Olden Writing TipsSubmitted by Connor Baxter on Thu, 04/04/2019 - 12:26am
There are a host of books to read and sites to peruse for those that want solid writing advice.
I’ve read/watched more than I care to count this semester alone. Each of them contains well-developed and interesting ideas that can help with all manner of writing. Not only this, but they can be a good place to turn to for inspiration.
So, of course, I’m ignoring all that and going on the hunt for the worst writing tips I can find. And, as seems to be the case all the time, the worst of the worst can be found in the past.
In this particular case, I found an article for Writers Digest where they dig up some true intellectual nuggets from decades past. Therein we find such timeless gems as,
Avoid unnecessary profanity. Avoid use of the name God in a profane or semi-profane or even in a facetious manner. Drinking scenes should be cut down to the minimum. Especially is it necessary to avoid having the hero of a story indulge in much drinking.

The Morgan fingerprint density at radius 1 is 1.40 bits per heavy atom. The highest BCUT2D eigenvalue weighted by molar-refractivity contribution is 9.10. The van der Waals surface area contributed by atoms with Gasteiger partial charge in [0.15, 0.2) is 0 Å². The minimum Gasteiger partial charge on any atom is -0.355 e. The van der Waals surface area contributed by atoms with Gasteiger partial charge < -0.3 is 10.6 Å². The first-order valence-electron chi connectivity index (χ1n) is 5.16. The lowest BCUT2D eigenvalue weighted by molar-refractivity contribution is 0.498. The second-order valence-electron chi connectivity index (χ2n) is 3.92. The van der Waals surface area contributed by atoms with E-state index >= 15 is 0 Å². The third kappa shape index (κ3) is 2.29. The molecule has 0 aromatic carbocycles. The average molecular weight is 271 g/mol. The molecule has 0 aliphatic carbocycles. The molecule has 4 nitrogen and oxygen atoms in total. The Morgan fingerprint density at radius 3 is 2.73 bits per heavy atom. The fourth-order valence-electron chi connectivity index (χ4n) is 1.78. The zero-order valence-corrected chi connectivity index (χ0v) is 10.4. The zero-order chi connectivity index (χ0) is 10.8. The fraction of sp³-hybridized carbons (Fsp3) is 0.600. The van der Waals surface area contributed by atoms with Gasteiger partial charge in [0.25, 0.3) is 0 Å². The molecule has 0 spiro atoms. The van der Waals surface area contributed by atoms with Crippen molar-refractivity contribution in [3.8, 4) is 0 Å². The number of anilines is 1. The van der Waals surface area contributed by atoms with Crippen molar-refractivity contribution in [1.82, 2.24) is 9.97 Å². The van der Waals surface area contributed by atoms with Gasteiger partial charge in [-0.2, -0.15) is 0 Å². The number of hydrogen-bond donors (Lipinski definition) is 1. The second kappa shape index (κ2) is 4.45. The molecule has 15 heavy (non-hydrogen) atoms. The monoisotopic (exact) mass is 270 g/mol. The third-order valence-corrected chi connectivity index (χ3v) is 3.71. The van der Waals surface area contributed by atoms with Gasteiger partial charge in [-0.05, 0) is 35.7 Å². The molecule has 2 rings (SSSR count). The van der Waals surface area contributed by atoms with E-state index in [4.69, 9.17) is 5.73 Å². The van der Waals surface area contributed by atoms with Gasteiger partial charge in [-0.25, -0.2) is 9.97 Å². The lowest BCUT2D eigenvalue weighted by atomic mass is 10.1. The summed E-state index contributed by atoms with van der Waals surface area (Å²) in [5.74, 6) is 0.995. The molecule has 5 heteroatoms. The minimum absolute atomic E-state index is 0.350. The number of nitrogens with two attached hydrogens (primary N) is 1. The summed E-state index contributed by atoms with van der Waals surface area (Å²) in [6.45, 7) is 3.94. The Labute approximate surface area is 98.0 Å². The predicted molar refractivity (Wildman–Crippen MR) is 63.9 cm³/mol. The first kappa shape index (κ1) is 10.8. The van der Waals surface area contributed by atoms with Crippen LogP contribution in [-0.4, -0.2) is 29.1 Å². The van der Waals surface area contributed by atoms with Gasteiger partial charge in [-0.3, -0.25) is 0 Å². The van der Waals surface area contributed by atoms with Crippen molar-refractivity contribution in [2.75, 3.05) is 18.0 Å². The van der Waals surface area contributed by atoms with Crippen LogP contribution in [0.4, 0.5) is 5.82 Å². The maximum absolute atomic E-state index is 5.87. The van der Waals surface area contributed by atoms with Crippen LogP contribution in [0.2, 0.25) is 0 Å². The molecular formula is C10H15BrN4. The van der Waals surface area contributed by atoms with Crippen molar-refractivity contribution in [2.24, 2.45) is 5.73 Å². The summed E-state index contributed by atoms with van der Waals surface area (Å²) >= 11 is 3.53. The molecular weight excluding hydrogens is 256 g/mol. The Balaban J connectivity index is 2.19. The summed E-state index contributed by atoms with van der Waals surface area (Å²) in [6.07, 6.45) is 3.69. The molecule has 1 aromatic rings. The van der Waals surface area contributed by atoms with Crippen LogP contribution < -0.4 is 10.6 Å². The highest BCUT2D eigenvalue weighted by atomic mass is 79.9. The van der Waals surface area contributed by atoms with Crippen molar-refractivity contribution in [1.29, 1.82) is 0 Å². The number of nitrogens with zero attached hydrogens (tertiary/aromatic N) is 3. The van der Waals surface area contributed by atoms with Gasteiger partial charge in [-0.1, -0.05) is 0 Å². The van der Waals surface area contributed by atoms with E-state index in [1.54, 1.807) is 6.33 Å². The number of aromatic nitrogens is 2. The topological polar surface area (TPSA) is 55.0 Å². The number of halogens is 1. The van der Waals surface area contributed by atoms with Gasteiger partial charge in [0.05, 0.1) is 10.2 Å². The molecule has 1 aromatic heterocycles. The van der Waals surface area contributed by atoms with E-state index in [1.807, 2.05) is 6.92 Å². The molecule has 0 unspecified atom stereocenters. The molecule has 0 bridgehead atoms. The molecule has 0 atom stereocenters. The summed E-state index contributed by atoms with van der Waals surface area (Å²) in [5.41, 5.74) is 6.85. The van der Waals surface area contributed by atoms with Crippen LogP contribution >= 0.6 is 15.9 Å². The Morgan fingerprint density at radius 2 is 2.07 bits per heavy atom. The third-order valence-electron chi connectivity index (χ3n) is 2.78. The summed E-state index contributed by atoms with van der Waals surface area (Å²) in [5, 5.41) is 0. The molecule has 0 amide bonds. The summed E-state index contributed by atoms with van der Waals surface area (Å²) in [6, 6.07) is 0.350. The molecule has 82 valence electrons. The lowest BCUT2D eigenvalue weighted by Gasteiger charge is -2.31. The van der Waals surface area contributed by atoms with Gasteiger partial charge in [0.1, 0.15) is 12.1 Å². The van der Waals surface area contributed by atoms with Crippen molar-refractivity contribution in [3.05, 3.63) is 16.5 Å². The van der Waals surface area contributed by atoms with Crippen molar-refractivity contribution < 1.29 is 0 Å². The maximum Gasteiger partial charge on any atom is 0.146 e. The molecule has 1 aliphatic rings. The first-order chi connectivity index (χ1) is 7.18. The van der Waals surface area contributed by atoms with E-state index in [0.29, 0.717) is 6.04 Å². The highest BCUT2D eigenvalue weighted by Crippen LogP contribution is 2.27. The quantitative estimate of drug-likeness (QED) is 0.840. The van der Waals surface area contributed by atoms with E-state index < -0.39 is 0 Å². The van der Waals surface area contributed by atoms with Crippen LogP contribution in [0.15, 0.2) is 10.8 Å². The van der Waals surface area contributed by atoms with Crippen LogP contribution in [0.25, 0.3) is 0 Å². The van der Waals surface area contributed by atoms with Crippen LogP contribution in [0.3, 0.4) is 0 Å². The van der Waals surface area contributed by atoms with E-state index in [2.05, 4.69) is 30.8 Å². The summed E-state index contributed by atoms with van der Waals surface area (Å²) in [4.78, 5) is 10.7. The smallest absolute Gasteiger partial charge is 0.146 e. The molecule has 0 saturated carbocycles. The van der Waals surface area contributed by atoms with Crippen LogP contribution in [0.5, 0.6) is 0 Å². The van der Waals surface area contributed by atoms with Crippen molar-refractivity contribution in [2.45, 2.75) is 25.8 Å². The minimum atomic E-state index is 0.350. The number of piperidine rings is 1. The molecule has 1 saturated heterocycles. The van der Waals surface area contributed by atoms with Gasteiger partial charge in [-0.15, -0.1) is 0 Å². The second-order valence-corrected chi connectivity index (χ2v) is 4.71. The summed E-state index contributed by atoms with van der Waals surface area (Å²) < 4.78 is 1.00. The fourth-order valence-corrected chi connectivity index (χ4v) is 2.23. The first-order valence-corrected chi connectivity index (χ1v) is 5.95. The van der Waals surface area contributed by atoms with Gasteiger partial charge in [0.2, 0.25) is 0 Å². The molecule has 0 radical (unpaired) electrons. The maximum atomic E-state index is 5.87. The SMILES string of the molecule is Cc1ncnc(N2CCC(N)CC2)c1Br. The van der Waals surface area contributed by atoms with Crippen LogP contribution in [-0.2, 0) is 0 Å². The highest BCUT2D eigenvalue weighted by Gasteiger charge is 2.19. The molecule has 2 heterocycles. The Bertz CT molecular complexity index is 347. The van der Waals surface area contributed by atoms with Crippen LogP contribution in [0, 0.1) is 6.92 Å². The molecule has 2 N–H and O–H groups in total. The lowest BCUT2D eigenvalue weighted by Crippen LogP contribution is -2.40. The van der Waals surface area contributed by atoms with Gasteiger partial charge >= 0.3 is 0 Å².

The numerous “tips” provided have the impact of a grandparent desperate to set the children on the proper path. It is a collection of prompts that make one wonder if writing was ever officially respected before the eighties.
In all seriousness though, it is a fascinating read, if only for the context it provides. It’s easy to say that writing has changed greatly over the years, but it’s never more clear than when reading up on the creative process of peoples past. It adds a new depth to the readings we’ve had to do for school, and can help put what you’re doing in perspective. It could even be useful for writing a period piece.
Or, it’ll just be good for a quick chuckle. Either way, it’s worth a read. Check out the full article here.